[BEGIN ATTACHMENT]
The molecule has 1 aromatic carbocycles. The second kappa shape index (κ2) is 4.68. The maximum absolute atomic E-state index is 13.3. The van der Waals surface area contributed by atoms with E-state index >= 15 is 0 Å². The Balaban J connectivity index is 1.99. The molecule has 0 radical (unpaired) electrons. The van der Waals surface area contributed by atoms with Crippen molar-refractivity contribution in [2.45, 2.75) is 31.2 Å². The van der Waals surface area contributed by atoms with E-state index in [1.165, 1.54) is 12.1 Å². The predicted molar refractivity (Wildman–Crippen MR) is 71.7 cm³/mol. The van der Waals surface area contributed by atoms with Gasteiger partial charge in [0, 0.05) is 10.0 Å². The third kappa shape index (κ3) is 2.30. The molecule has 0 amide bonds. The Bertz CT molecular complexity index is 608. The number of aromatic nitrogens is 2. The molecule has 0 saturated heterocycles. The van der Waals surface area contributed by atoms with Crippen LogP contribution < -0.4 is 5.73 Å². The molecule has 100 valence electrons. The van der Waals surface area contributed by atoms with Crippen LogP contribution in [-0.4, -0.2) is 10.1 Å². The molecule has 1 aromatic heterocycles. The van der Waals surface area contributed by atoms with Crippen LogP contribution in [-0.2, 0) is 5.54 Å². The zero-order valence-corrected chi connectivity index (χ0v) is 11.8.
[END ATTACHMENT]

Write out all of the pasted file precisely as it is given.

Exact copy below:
The molecule has 1 aromatic carbocycles. The second kappa shape index (κ2) is 4.68. The maximum absolute atomic E-state index is 13.3. The van der Waals surface area contributed by atoms with E-state index >= 15 is 0 Å². The Balaban J connectivity index is 1.99. The molecule has 0 radical (unpaired) electrons. The van der Waals surface area contributed by atoms with Crippen molar-refractivity contribution in [2.45, 2.75) is 31.2 Å². The van der Waals surface area contributed by atoms with E-state index in [1.165, 1.54) is 12.1 Å². The predicted molar refractivity (Wildman–Crippen MR) is 71.7 cm³/mol. The van der Waals surface area contributed by atoms with Gasteiger partial charge in [0, 0.05) is 10.0 Å². The third kappa shape index (κ3) is 2.30. The molecule has 0 amide bonds. The Bertz CT molecular complexity index is 608. The number of aromatic nitrogens is 2. The molecule has 0 saturated heterocycles. The van der Waals surface area contributed by atoms with Crippen LogP contribution < -0.4 is 5.73 Å². The molecule has 100 valence electrons. The van der Waals surface area contributed by atoms with Crippen LogP contribution in [-0.4, -0.2) is 10.1 Å². The molecule has 1 aromatic heterocycles. The van der Waals surface area contributed by atoms with Crippen LogP contribution in [-0.2, 0) is 5.54 Å². The zero-order valence-corrected chi connectivity index (χ0v) is 11.8.